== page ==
Our budget showed that we could afford 500 flyers. It meant that every flyer should guarantee the presence of 1 person to fill the auditorium. What I did is to reduce the size of the flyer. I only stated the time and place of the event. This gave us 5000 tiny papers rather than 500 flyers. We distributed them via student mail boxes, on the benches, and any other place that was fit.
I was looking for the number of flyers to ensure the spread but I also took into consideration not to cause any political sensitivity that can be triggered by misunderstanding the name or aim of our event. On the day of our event the organizers, including myself, were finalizing the preparation of the auditorium. The Doors were open 10 minutes before the start, the auditorium was full and people kept coming during the 2 hours event. It was definitely a success and I was especially proud when I heard comments from friends and “foes” that the small flyers were the essential cause in bringing this crowd.
By concluding this article about promotion, I am not be concluding the presentation of the 4Ps as I see it. I believe that a thorough understanding of the 4Ps encompasses all the modifications (4Cs) and additions (7Ps), they complete rather than compete with each other. Marketing theoreticians may be competing for recognition and position of their theories. They provide us with guidelines, but at the end, it is us the consumers who decide what we will buy into. To summarize the marketing Mix as I see it:
All of this explanation does not have a value if it does not target people. If we did not exist who will be marketing to whom? Who among us can claim understanding all our needs, let alone all our wants? In my next article I will attempt to discuss the importance of the main P, People, in all this mix.
Comments and questions are always welcome.
After the introduction of the first 2 Ps of the Marketing Mix, Product and Price, it is time to go a bit further by discussing the 3rd one, Place. When the 4Cs were introduced, Place became known as Convenience (Convenience to buy). Place is where you want to sell your product. It is often referred to as the distribution channel.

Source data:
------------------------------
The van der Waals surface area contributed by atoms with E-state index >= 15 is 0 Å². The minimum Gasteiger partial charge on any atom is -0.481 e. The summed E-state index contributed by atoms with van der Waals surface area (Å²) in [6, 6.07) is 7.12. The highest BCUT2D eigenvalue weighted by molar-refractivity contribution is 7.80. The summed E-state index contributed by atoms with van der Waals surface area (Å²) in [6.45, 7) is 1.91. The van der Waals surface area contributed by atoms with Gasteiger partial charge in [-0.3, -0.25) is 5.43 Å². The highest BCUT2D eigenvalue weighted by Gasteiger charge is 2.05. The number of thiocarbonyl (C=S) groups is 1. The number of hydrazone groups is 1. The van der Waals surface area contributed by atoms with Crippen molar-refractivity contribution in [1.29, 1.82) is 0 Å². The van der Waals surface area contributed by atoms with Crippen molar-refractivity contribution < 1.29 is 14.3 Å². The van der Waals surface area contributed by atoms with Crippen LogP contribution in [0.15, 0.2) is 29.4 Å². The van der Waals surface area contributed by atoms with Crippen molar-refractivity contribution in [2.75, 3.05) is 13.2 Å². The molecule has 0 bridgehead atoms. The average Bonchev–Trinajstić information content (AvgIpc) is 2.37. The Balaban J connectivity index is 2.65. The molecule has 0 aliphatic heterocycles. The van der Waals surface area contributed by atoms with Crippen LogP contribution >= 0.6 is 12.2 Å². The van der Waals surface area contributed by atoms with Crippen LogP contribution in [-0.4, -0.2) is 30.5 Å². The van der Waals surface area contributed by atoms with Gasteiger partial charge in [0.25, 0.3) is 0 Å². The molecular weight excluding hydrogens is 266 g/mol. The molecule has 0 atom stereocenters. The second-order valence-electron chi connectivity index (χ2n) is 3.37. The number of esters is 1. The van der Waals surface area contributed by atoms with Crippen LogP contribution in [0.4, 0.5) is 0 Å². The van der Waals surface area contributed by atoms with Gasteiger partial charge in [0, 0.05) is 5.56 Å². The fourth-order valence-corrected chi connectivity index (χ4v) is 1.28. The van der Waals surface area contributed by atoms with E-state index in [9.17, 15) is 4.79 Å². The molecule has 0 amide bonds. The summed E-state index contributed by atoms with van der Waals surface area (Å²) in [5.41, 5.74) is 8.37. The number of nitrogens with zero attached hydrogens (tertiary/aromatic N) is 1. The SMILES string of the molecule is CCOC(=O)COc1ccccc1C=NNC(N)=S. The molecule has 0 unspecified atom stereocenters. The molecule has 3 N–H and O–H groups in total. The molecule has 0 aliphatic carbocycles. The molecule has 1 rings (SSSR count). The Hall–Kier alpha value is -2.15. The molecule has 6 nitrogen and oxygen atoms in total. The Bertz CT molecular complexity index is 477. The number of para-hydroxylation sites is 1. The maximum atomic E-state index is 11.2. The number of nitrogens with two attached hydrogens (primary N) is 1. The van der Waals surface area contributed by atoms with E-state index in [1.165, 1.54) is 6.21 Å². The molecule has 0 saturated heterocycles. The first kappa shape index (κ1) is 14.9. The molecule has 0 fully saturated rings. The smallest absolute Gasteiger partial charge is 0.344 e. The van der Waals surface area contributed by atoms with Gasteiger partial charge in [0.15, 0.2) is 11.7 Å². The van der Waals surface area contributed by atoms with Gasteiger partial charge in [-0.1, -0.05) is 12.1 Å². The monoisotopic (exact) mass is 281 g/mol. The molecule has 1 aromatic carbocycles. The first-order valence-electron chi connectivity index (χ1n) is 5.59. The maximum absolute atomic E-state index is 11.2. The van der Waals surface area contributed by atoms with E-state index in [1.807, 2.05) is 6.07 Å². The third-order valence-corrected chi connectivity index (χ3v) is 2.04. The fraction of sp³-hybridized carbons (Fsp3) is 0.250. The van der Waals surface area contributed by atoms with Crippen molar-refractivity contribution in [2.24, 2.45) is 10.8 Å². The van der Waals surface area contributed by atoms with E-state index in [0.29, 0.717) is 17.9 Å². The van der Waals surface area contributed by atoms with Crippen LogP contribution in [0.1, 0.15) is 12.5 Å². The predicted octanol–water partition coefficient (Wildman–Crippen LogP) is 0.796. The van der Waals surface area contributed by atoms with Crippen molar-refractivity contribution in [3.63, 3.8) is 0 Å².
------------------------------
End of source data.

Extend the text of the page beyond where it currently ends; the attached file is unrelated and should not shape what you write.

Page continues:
I view the place as where do you want to sell your product. As discussed in earlier articles, your product may be an idea that you want others to buy into, and not only a physical product. Place is in my opinion a more complete description than convenience, It may be a physical place or a virtual one such as the internet. Even physical places can be different. You can be selling from a retail shop or doing business from home by reselling from a warehouse.
Although Convenience may seem to be a better approach as part of the 4Cs, I don’t see it replacing the Place definition of the 4Ps. Place as I understand it is an answer to the question where. Where can I find the product? A well known answer (principle) in sales would state: Location, Location, Location. However, let’s take an example of one US village I lived in. The only grocery shop is found about 2 miles away. In winter, it is a hassle to start the car and head there to buy some drinks for example due to the extreme cold, snow, and ice on the roads. It is definitely not convenient to me, yet it is the only place around when I am not planning to spend hours on a 15 Miles stretch of icy roads to reach the nearest City. Maybe the cost of setting up the business made more sense to the owner because he knew he was the only option for grocery around. He surely did not think of the convenience to the customers knowing that over 95% of the village population lives further than 2 miles away from his shop.
Although a convenient location may attract me, I think of convenience more as facilitation. Convenience to me includes accepting credit cards, checks, facility of payment, delivery, etc… Those do not replace the definition of Place in the Marketing Mix. If you do not have a place to offer your products then you do not have the opportunity to sell, you’re simply not there to be found!
So let’s assume you have a place, whether physical or virtual. It is only then when you can think of offering the convenience to buy for your potential customers. You can mail catalogues, print and post flyers, offer credit facilities, etc… If you are an on line business, you can offer free shipping along with the credit card purchases, have email lists, etc…